Wednesday, March 17, 2010

On Ruth Deech on Civil Partnerships

Last night, Ruth Deech (professor and baroness), delivered an address on civil partnerships at Gresham College (transcript). Nearly the entirety of the speech was given over to an extremely interesting summary of relevant case histories in Britain, Europe, South Africa and elsewhere, showing how we have moved from a legal conception of marriage as heterosexual, procreative and Christian to an extension of many of the same rights to relationships between people who are none of these. Deech adopts a tone of such dispassionate factuality that it is nearly impossible to gauge whether she herself thinks that these changes have gone too far, or not far enough (e.g., should civil partnerships be called marriages?). It is only in the last three paragraphs that she notes ‘two issues in all this which give me unease’. On one of these, I agree: now that ‘biological parenthood, legal and social parenthood’ can diverge in so many ways (adoption, sperm donation, egg donation, ...), birth certificates should, while still respecting anonymity, no longer conflate or force a choice these. However, I do take issue with Deech’s second point, which plays a bit fast and loose with the science, citing inconclusive evidence that appears to have been cherry-picked by a Christian interest group.

Deech’s qualm concerns ‘the removal from the law of the provision ... that when a doctor is considering whether or not to give infertility treatment to a woman, he or she had to consider the welfare of the potential baby, “including the child’s need for a father”’. This is a legitimate concern, but whether it represents a defect in the law ultimately depends on matters of fact. Deech offers two observations in this regard, neither of which I find convincing.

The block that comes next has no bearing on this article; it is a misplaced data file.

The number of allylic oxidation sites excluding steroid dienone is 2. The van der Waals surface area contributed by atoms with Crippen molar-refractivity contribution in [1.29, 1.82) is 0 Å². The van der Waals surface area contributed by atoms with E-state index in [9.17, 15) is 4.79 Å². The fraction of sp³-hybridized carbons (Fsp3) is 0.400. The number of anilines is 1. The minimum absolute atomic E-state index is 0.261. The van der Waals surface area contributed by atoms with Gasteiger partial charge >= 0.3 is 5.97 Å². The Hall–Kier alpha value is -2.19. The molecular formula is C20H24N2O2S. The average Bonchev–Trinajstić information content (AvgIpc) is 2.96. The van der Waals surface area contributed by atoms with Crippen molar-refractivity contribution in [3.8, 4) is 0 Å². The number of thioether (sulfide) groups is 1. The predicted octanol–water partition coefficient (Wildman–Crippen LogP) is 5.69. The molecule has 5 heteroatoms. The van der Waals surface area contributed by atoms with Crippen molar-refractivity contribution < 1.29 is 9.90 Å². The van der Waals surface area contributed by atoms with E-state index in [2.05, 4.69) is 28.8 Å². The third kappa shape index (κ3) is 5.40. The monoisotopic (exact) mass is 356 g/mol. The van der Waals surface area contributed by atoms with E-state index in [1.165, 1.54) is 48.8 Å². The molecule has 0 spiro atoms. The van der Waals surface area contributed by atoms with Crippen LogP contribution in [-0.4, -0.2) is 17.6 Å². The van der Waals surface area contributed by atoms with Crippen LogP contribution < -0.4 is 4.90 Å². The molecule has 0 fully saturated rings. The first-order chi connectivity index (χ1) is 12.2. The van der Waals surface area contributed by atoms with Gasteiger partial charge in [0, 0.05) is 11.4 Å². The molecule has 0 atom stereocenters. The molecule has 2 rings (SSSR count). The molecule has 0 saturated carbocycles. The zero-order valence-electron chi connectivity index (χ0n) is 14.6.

First, she considers message-sending: ‘The removal of the requirement to consider the need for a father is to make a fresh statement that the child does not need a father... It sends a message to men, at a time when many of them feel undermined as providers and parents...’ I find this slightly implausible. Are there really any men who were undecided about whether or not to participate in their children’s lives but who reached a decision once the government changed the law about which names should appear on birth certificates, because this constituted a message, in their eyes, that their involvement was neither expected nor valued? The law, and the brief administrative moment it affects, strike me as so far removed from any actual decisions that parents must reach that it cannot honestly be thought to have any effect or to send any message.